At the age of eighteen, thirty years ago, when I first saw their early work Let the Water Run its Course to the Sea that Made the Promise, I sat frozen in the theatre as the audience filed out, unable to leave my seat. Speechless too, but knowing I had just witnessed something that took apart all the lazy assurances of contemporary theatrical work and replaced them with forms derived from necessity and urgency. Raw, desirous, real people there: bodies striving, without reason or goal in a bare world, made by luminous broken poetry. A dystopia that felt like the inner world of that present time. A theatre, finally, that spoke with the time: a time of longing for another world, of possibility and love, beyond the impoverished, dysfunctional and violent realities of those mid 1980s days. A warmongering surveillance state was brutalizing internal ‘enemies’, laying waste to countless lives; rampant corporations were spawning greed and vast inequality, and the government was selling off the welfare state. All was accounting: for those who counted and those who simply didn’t count. Forced Entertainment’s theatre was born in this context and its counter culture. History hasn’t stopped repeating itself. Amidst this latest wave of corporate ideology mediated through control society, isolationism, intolerance and fear, Forced Entertainment continue to remind us of other kinds of value in life. Values that come not from the willful, robust all consuming and defensive self, but from the experience of subjection and dispossession, from alienation and non-belonging, from the precarious community of those who have nothing in common.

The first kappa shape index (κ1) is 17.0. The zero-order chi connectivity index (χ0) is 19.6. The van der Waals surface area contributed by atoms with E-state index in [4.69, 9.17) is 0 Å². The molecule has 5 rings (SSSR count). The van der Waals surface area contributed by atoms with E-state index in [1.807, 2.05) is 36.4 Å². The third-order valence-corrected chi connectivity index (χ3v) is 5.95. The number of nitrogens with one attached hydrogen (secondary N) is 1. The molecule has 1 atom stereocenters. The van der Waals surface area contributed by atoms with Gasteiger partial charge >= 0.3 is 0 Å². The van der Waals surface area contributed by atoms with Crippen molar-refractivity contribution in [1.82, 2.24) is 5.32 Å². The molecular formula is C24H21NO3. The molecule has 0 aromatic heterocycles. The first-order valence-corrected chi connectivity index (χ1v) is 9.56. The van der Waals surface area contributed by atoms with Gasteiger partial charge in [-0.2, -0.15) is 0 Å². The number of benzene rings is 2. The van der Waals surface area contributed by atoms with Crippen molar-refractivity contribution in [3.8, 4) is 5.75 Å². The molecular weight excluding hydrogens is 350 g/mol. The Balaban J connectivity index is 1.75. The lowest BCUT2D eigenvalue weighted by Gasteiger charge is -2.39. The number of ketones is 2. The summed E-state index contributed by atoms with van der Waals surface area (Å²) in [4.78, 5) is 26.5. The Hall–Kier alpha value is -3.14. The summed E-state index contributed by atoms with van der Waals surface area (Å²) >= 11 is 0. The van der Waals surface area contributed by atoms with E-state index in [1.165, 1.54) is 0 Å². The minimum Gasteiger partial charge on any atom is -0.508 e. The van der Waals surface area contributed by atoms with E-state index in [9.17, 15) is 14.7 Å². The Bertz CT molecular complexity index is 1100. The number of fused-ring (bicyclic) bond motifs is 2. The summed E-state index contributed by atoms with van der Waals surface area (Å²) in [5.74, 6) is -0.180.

As a too frequent audience member, at some point in those thirty years I got invited to come and see an early run through of a show, and another world of Forced Entertainment opened up. It’s hard for occasional visitors, outsiders like myself, to really get what’s going on with them, so long is the process, so particular their language, so obscure the way it moves in fits and starts, rewinds and fast forwards, in endless versions and revisions of morphing worlds. And at some stage, later, I realized that this was the point: the work comes from the collective unconscious of a constantly shifting, opening social organism. Perhaps the last vestiges of that old, old micro-society, or queer family: the theatre troupe, the travelling band. So if I had to count the years, to say what really counts over thirty years, it would be this: to have endured in this space of invention together. With all its difficulties, ruptures and re-gatherings. A way to be an artist in the world: on the long haul flight of a slow collective experiment in attentiveness to the emergent thing between us.